The Psychology of it all (Part I)


(photo courtesy of

When I fist read this quote, it spoke volumes to me. I could picture one of those timelines you learn to do in school around 4th or 5th grade and know where to put everything on it as it related to my body image and weight issues. I have vivid recollections of negativity from my daddy, who honestly would not want to hurt me but his words have always spoke the loudest in my psyche. I remember the taste of the canned tuna and green beans that were allowed on the weight watchers plan when I first attended around age 8.

I assume, from looking at pictures, that there as a time that I didn’t know anything was wrong with the way I looked. I guess you would say I was an average looking kid with an average weight. Not as skinny as some but not as big as some either. I also have the two sides of the family to think about their views on weight and body image. It’s really weird, because in some sense I had not self esteem issues. I wore anything I wanted, much of which was to “fashion forward” for my small town, and I did it without any problems. But, on the other hand I don’t much remember a time that I haven’t worried about what was on my plate. Somewhere between the pictures of the average size kid and the carefree adolescent who wore weird clothes, something happened and I became the “fat” kid.

I don’t remember being anything else in school, but the fat kid. I was taller and matured at a much faster rate than my classmates. I guess compared to their yet matured body I was fat. I do remember kids sort of making fun of me, but nothing jumps out at me. So, I cannot decide if the body image concern was from classmates or family. I don’t remember not being able to play sports, participate in games, or anything like that. I remember passing the President’s Physical Fitness challenge, so I couldn’t have been that bad off. I was just different. I’ve never fit any sort of mold, much less one of the small town molds. So, that leads me to 2 very crucial incidents that can never be taken back and I can never get them out of my mind and they seem to be the start of me questioning myself.  *Side note* as I type this I am thinking….even when girls start getting noticed my boys, I wasn’t all that heavy. I was big boned, athletic, but I danced for crying out loud. I did backbends and back handsprings. Yes, I remember being upset that boys didn’t “like” me, but I’m starting to think that it had nothing to do with my size. Probably my attitude and self assuredness. Like I said, I was not size 2, but I’m remembering some pictures in my head, and I wasn’t a size 22 either. So, again I have to search myself to know if the body image has been created because of those around me or because of my social interactions with peers * End random thought process….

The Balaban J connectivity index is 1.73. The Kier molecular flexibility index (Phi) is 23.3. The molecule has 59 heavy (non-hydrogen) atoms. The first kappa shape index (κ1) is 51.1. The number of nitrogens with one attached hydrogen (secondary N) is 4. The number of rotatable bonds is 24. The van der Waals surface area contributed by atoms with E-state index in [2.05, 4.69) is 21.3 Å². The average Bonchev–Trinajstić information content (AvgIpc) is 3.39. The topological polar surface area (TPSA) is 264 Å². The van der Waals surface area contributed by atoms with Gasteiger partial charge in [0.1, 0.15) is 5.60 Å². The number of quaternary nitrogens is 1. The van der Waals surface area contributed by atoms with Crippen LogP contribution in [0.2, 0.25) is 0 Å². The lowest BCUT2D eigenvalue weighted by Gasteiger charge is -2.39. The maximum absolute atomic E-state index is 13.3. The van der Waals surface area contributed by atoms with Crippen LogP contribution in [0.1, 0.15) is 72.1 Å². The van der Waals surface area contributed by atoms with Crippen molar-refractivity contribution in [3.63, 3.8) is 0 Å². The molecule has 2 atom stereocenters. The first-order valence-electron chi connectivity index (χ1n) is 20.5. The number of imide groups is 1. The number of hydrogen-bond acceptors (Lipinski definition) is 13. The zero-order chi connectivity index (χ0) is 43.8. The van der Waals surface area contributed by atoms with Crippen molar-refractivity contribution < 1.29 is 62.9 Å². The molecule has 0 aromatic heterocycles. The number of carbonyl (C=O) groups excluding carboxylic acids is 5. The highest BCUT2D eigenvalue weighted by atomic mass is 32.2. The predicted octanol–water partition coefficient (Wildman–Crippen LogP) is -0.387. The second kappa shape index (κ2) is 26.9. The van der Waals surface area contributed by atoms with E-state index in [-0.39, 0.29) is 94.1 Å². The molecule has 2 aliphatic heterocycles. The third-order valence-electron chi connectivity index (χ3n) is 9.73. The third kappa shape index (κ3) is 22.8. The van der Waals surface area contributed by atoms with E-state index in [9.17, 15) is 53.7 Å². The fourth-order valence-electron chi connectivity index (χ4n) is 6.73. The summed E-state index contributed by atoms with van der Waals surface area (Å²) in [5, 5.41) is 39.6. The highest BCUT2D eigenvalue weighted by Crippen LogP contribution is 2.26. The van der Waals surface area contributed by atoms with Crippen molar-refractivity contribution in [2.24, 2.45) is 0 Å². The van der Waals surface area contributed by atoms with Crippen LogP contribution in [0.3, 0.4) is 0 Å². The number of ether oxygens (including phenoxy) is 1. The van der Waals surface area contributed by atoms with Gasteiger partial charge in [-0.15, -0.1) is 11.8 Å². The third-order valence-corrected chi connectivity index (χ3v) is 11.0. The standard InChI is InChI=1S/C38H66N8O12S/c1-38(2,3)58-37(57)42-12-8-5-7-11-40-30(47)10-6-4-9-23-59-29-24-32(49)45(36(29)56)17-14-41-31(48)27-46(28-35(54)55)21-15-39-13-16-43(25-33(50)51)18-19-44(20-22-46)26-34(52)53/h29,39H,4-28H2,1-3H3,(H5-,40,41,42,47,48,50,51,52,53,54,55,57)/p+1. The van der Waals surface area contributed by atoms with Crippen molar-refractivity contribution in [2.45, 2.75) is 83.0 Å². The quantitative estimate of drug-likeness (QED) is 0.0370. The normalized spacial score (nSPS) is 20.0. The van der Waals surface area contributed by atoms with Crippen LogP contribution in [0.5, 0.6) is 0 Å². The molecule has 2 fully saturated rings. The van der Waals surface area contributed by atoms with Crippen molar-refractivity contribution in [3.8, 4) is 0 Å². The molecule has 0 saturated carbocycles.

Weight watchers and 8 years old and the fear that “you will be like your Aunt, big as the side of a house”. Yep, that’s it folks. The 2 doozies that have haunted me. Why did I go to weight watchers at age 8? Again, I tell you, the pictures were not grotesque. Heck, my cousin right now has a 10 year old that wears a size 38 in pants. That may be cause for concern. But not looking back on ME. I tell you why I think I went to WW at age 8. Because my mother did. Because my grandmother did. Because I had a tiny seed in my head that maybe I needed to be like the petite girls in my class and since 2 of the influential women in my life were going to WW to loose weight it made sense that I would go to. Okay. WHY did my mother let me? I’m sure she did it out of love and support, thinking that it might help my slightly damaged self esteem. Oh boy! It took a slightly damaged self esteem and confirmed that there was something wrong with me that should be fixed and just drove a tornado through my adolescent self esteem. Because now all I can remember is that I went to WW at 8 years old. All I can see is the affirmation that I did need to be fixed, that I did need to loose weight in order to be an acceptable member of society. Okay, next lesson. My Aunt also inherited the “B” and “M” genes from our family. They are just big people. I’ve seen pictures of my aunt growing up and she is just a big girl. Not a “fat” girl. But, my entire life she has been overweight. I didn’t question it has a small child, not until my grandmother, a petite 5’3″, started saying things to me. Again, I’m sure trying to be supportive. But what they didn’t realize and what so many adults don’t realize today is, if you have a child who isn’t questioning these things…weight, self esteem, acceptance, etc…and you decide “lets be proactive” and talk about it, you have now opened up a host of questions for this child to think about. “If my parents are talking to me about (fill in the blank), then it must BE IMPORTANT< MY PARENTS LOVE ME AND WANT ME HAPPY> THGEY WOULDN”T TALK TO ME ABOUT SELF ESTEEM AND MY WEIGHT IF I didn’t have a problem”. I just think that parents need to think about the influence they have over their children. But, I digress. So, as I said my aunt has been overweight as long as I’ve been alive. My daddy went through some health transformation when I was around 5 years old and has been fit ever since. I remember being at my grandmother’s dinner table and I apparently reached on his plate to take a bite of something. He quickly responded, “if you continue to eat like that you will end up like your Aunt Betty, big as the side of a house.” No, my aunt is not that overweight.

Whew! I need a couch and an expensive bill after that therapy session. Dr. Melfi has nothing on me. I will return with part II.

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